By Albert Samaha
By Amanda Dingyuan
By Anna Merlan
By Anna Merlan
By Albert Samaha
By Tessa Stuart
By Anna Merlan
By Roy Edroso
Each evening when the fasting breaks, people flock to the mosque for prayers, then gather in restaurants and on corners. The cafes, which are usually full but stand empty during the days of Ramadan, suddenly fill with men smoking tobacco from water pipes and slapping one another on the back. My neighbors, men and women alike, crowd the shops as they gather food for that night's feast. Even as midnight nears, whole families are still in the streets, walking from house to house, visiting and taking visitors in.
In the morning, a little trail of date pits will mark the path of this strolling celebration, an urban sidewalk souvenir from this ancient winter ritual of examining the soul, disciplining the body and drawing tight the bonds of community. Laura Conaway
Socrates Sculpture Park: The shape of things to come
Typical of a borough that's now in a constant state of re-creation is Socrates Sculpture Park. Once an illegal dump site along the East River, full of trash and abandoned cars, the park has in the past 13 years become a sculpture garden for everything from the monolithic to the whimsical. What a setting: the running tides, small islands and a giant city beyond. Within, Socrates Park features wind chimes and windmills, sculpture to climb on and sculptors to talk to. Amid a shower of sparks, Jason Reppert, a 25-year-old from Boston, works on a commission for the Fuller Building in Manhattan. He's one of only a handful of artists who get fellowships to burn their ambitions on the rusty tables set up near the park entrance. Short of hanging around Socrates himself, what could be more inspiring to a sculptor? "It's fantastic, to work out in the open with first-class tools, surrounded by all this," says Reppert, gesturing to the garden, river and gleaming skyline. In Queens, the old is comfortable with the new. As if to prove it, Reppert points to an abandoned station wagon in the center of the park. "It's what was here, and how it all was changed," he says. "Check it out."
Good advice. The beat-up, late '60s Oldsmobile wagon looks like a remnant from the pre-park park until you peer through its windows: Inside is a pristine, perfectly miniaturized world of gleaming bathhouses, an empty room of polished parquet floors, everything bright and new and crisp. AC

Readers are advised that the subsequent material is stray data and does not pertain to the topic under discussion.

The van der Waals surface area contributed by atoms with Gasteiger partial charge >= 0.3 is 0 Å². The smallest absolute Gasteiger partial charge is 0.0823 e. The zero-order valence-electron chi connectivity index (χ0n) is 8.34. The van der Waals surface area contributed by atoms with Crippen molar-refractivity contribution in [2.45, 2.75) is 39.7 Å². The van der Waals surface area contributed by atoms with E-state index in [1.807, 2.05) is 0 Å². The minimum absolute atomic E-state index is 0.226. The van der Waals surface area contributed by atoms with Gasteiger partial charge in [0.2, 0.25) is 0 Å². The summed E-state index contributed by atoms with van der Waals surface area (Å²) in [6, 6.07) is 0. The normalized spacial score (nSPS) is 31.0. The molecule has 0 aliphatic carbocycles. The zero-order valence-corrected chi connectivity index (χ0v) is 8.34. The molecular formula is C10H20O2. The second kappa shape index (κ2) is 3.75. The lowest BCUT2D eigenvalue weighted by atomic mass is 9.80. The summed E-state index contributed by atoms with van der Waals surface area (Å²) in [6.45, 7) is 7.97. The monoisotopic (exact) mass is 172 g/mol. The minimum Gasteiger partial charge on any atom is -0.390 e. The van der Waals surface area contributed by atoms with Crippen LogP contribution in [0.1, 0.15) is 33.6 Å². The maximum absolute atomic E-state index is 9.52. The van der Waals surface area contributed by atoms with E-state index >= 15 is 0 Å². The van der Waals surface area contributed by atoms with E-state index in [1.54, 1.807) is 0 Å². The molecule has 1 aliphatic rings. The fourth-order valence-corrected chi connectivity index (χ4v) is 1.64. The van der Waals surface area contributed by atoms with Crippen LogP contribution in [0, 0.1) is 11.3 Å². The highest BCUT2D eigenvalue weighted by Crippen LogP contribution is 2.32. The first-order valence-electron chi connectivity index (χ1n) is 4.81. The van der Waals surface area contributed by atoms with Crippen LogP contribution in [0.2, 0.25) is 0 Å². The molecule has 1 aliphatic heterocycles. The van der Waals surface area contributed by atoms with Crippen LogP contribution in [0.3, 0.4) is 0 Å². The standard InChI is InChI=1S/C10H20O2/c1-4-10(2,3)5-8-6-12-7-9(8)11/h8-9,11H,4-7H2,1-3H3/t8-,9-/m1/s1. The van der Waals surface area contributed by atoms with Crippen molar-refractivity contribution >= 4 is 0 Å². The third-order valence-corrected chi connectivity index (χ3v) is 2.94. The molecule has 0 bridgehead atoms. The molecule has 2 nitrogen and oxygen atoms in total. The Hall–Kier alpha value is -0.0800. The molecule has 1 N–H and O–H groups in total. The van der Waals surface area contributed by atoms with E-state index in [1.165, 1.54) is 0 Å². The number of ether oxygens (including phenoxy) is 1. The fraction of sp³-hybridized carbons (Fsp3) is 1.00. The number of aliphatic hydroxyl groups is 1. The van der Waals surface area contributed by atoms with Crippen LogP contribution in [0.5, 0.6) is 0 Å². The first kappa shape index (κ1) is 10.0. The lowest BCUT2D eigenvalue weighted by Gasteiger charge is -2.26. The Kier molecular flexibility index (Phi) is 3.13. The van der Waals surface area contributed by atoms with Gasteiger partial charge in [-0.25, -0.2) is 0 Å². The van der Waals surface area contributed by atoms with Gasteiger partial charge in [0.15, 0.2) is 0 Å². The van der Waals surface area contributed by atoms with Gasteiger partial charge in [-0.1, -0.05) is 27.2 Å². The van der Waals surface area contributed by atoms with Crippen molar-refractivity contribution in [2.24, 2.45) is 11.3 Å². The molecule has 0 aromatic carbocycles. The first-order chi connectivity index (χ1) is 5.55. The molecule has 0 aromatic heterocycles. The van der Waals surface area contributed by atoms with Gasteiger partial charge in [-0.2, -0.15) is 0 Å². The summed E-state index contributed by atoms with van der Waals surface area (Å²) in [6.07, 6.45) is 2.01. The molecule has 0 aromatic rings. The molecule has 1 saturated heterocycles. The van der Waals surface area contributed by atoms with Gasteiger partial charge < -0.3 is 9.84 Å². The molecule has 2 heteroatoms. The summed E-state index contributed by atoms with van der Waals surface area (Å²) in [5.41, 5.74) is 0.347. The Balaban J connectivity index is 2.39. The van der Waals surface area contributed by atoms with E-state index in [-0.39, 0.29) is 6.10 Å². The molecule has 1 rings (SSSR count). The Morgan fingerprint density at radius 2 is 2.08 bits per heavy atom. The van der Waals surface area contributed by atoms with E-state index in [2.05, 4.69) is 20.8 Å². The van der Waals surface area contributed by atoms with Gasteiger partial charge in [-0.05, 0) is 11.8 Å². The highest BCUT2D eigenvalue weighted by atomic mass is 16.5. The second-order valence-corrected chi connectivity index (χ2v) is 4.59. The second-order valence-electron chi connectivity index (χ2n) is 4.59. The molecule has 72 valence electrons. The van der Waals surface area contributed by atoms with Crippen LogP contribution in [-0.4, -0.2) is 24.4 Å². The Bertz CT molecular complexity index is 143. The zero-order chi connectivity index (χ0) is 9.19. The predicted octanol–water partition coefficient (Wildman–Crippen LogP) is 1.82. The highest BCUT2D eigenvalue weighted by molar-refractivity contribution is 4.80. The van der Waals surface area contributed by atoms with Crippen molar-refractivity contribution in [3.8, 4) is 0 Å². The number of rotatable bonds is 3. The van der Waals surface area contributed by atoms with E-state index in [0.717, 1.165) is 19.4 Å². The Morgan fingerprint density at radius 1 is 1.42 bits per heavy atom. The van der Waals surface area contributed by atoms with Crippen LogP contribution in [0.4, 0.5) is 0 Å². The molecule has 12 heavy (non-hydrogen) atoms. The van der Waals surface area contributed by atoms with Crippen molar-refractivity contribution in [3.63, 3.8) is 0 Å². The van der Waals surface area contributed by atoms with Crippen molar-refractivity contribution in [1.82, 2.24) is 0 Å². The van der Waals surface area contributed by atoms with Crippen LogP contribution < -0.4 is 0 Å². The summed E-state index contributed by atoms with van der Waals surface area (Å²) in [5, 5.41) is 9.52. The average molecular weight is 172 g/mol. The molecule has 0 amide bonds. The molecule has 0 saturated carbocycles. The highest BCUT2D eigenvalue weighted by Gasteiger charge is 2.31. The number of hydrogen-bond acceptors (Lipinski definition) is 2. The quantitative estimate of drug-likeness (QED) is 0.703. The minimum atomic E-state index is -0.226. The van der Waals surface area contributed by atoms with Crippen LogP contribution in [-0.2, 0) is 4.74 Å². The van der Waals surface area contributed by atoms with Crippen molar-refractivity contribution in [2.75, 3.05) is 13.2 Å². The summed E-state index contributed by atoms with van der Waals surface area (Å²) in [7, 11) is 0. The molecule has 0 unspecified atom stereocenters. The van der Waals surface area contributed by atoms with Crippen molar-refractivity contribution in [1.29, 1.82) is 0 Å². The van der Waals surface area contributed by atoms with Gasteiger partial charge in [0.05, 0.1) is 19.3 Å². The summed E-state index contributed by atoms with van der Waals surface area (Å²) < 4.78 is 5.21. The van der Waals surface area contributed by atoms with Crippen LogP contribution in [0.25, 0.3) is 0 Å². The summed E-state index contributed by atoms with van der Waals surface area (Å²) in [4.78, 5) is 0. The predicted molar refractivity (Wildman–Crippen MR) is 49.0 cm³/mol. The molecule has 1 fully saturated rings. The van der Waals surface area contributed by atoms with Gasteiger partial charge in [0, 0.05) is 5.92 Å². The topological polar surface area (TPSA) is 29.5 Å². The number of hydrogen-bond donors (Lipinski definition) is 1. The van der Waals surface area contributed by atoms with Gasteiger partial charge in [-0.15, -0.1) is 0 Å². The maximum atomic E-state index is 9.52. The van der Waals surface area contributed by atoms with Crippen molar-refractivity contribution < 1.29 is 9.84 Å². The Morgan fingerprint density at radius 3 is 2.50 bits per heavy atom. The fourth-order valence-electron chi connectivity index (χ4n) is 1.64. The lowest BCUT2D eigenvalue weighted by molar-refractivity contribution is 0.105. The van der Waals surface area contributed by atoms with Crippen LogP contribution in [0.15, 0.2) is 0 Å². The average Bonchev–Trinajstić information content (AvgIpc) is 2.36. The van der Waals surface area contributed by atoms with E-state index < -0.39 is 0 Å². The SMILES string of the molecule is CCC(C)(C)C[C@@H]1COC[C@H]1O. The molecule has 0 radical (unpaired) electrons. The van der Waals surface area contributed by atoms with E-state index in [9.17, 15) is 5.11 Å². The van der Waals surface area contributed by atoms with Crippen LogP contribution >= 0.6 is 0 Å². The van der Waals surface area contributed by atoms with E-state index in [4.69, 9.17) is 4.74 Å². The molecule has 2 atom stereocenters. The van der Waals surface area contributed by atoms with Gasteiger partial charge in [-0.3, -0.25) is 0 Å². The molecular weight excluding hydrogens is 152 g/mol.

Socrates Sculpture Park 31-34 Vernon Blvd. Take the LIE to the BQE, merge onto Astoria Blvd. N, turn left at 21st St, right onto Broadway and stay straight until Vernon Blvd. Open daily 10am-sunset. 718-956-1819.
Isamu Noguchi Garden Museum: Hide and seek
Take 21st Street north, under the Queensborough Bridge to Broadway, hang a left, and then another left at the river to 32-37 Vernon Boulevard: You've just arrived at a nondescript building, just one of many in this warehouse district, but this one houses the Isamu Noguchi Garden Museum, one of America's hidden troves of treasures. Step inside to the Japanese-American master's inspiring legacy of Eastern and Western traditions harmoniously joined. Twelve galleries with changing exhibitions demonstrate Noguchi's innovative work in sculpture, drawing, architecture, interior design and theater. More than 350 works are centered on a Zen gardensubtle, simple, lovely, timeless. AC
Isamu Noguchi Garden Museum 32-37 Vernon Blvd. Take the LIE to the BQE, merge onto Astoria Blvd. N, turn left at 21st St, right onto Broadway and stay straight until Vernon Blvd. 718-721-1932.
P.S. 1: The grammar of high culture
South of the Queensborough Bridge, Long Island City opens up with a sense of sky and vistas unique in this ordinarily dense and crowded borough. The stark, beautiful mixture of factories, warehouses, rail yards and the soaring jade-green Citibank Tower converges with high art and modern pop culture at P.S. 1, a huge, neo-Gothic grammar school built a century ago. Once filled with immigrant kids who later fled to Long Island and became your grandparents and parents, the building fell into disrepair and was used as a book warehouse in the '50s. By the late '70s, the deterioration was complete, but then the Museum of Contemporary Art took over, transforming it into the school you always wanted to attend. Skylights have been cut into ceilings to provide an airy environment filled with light. The young, unfailingly polite workers in the museum are dressed not in uniforms but in hip-hop bags. The art challenges you not to smile. One room has two fans installed in a wall, blowing at hurricane power; another has just a fan swinging lazily from the ceiling creating hypnotic patterns. A large elevator contains a 1962 Italian roadster. Red, buzzing light floods a stairwell; when you emerge, everything looks green for awhile. Show-and-fell is still alive at this school: There's a plastic chute that pretzels down three floors to the courtyard. Sign a waiver and you get to experience the feeling of being shot out of a cannon. Don't tell Giuliani, but even a series of pictures of a naked woman chained to a rod seems innocent and non-threatening. AC
P.S. 1 22-25 Jackson Avenue, at 46th Avenue, in Long Island City. Take the LIRR, via Jamaica, to Hunters Point Station. By car, take the LIE to Van Dam Street (the last exit before the toll), right on Van Dam, left on Thompson, left on Jackson. 718-784-2084.